As world leaders struggle to reach a deal to stop the appalling bloodshed in Syria, our humanitarian partners tell us a significant number of casualties they’re pulling from the rubble, or treating in hospitals, are children.
It paints a picture of unimaginable violence and suffering for children and their families.
One hospital said 43% of the injured they treated at the weekend were children, and the ambulance crew with Shafak, a Syrian NGO, said more than 50% of the casualties they’re helping to rescue are children.
Whatever it takes
Doctors are working around the clock to save them, but children are dying on the floors of hospitals due to shortages of basic medicines and equipment. Severe cases need to be transferred out of Eastern Aleppo, but all roads are blocked.
Dr Abu Rajab, who works at a hospital in the besieged enclave, said on Sunday that five children died the night before because the hospital did not have enough ventilators to treat them.
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Medical equipment shortages
Dr Rajab told us: “The field hospitals where we work are completely full with injured people and casualties, the majority of them women and children. The patients are on the floor, with no ventilators for the ones who need oxygen.
“We have to take the ventilators from one patient to save another. We have severe shortages [of medicines and equipment] and exhausted medical staff who are working above human ability, 24 hours a day.”
“Through you, we are calling for immediate help, calling all humans around the world. We demand, through the Security Council’s platform, to stop the airstrikes on Aleppo city – the airstrikes which are causing all of this.”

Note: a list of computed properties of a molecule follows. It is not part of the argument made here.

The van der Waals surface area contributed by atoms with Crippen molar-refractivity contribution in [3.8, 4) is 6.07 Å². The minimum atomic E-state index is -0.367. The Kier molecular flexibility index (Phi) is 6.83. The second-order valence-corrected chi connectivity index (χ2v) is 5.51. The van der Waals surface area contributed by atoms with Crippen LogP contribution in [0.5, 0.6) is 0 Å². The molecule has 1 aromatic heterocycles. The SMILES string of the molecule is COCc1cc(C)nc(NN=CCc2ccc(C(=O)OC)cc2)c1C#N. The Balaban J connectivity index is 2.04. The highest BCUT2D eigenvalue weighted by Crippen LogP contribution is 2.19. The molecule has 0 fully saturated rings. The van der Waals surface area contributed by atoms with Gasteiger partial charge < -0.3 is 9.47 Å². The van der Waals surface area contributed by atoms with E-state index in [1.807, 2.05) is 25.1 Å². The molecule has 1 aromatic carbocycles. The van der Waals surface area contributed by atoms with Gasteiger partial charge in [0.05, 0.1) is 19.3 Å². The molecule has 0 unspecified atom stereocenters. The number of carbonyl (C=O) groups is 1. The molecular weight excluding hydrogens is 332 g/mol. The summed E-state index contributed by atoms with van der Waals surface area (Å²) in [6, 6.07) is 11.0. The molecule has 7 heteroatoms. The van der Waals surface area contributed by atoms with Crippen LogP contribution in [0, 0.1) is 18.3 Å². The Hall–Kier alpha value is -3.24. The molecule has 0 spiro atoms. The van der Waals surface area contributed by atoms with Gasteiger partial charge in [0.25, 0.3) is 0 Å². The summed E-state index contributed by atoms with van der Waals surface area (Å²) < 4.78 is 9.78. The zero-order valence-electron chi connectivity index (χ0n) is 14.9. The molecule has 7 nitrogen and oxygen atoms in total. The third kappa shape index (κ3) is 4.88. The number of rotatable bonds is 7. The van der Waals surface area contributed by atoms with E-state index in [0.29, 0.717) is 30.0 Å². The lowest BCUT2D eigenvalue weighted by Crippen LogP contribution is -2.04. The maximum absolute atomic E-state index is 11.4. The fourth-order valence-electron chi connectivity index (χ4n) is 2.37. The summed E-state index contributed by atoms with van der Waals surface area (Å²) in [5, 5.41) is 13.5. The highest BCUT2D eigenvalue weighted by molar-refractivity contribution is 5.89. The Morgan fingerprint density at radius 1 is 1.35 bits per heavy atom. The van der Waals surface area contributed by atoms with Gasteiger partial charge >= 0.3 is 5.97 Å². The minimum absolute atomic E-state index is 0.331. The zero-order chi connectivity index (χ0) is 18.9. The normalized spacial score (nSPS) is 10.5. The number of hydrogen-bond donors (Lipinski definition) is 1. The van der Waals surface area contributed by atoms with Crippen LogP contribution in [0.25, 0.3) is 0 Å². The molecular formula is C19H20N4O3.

Atrocities against children
Aid agencies estimated there were at least 100,000 children trapped in eastern Aleppo when the siege was first imposed in June.
Sonia Khush, Save the Children’s Syria Director, said: “We are witnessing an appalling atrocity being perpetuated against the children of Aleppo in front of our eyes today. The failure to protect them and children across Syria will haunt the international community for decades to come.
“We urgently need world leaders and parties to the conflict to agree an immediate ceasefire, with roads opened to allow us to bring desperately needed food, clean water and medical supplies in.
“There must also be accountability and justice for what has happened. We support calls for an independent investigation into the attack on the UN/SARC aid convoy last week and into other potential breaches of International Humanitarian Law and war crimes committed in this latest escalation.”
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